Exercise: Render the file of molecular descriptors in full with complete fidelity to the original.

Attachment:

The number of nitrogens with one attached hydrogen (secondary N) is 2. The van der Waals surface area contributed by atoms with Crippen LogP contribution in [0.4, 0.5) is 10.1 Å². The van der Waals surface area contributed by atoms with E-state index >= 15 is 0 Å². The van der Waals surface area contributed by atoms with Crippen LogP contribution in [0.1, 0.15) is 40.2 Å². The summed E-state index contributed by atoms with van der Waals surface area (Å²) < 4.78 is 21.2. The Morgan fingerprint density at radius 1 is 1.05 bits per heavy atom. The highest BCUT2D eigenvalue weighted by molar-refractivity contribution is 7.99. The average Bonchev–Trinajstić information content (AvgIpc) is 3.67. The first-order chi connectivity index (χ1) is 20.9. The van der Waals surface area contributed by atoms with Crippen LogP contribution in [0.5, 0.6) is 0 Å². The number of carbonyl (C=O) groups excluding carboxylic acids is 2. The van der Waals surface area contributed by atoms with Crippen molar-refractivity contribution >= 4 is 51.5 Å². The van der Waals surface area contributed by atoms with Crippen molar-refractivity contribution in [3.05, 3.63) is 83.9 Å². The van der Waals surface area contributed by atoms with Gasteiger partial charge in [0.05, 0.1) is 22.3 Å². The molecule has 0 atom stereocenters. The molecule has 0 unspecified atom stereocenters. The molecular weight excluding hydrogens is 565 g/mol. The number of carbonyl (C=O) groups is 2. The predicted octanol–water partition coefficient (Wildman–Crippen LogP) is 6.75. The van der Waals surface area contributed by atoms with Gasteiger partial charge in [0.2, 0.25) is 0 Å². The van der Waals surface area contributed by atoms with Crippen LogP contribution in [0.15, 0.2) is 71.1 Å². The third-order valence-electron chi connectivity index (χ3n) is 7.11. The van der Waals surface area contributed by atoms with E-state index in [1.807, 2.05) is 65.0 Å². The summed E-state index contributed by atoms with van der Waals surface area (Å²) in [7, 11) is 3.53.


The number of nitrogens with one attached hydrogen (secondary N) is 2. The van der Waals surface area contributed by atoms with Crippen LogP contribution in [0.4, 0.5) is 10.1 Å². The van der Waals surface area contributed by atoms with E-state index >= 15 is 0 Å². The van der Waals surface area contributed by atoms with Crippen LogP contribution in [0.1, 0.15) is 40.2 Å². The summed E-state index contributed by atoms with van der Waals surface area (Å²) < 4.78 is 21.2. The Morgan fingerprint density at radius 1 is 1.05 bits per heavy atom. The highest BCUT2D eigenvalue weighted by molar-refractivity contribution is 7.99. The average Bonchev–Trinajstić information content (AvgIpc) is 3.67. The first-order chi connectivity index (χ1) is 20.9. The van der Waals surface area contributed by atoms with Crippen LogP contribution in [0.5, 0.6) is 0 Å². The number of carbonyl (C=O) groups excluding carboxylic acids is 2. The van der Waals surface area contributed by atoms with Crippen molar-refractivity contribution >= 4 is 51.5 Å². The van der Waals surface area contributed by atoms with Crippen molar-refractivity contribution in [3.05, 3.63) is 83.9 Å². The van der Waals surface area contributed by atoms with Gasteiger partial charge in [0.05, 0.1) is 22.3 Å². The molecule has 0 atom stereocenters. The molecule has 0 unspecified atom stereocenters. The molecular weight excluding hydrogens is 565 g/mol. The number of carbonyl (C=O) groups is 2. The predicted octanol–water partition coefficient (Wildman–Crippen LogP) is 6.75. The van der Waals surface area contributed by atoms with Gasteiger partial charge in [0.2, 0.25) is 0 Å². The van der Waals surface area contributed by atoms with Crippen LogP contribution in [0.15, 0.2) is 71.1 Å². The third-order valence-electron chi connectivity index (χ3n) is 7.11. The van der Waals surface area contributed by atoms with E-state index in [1.807, 2.05) is 65.0 Å². The summed E-state index contributed by atoms with van der Waals surface area (Å²) in [7, 11) is 3.53.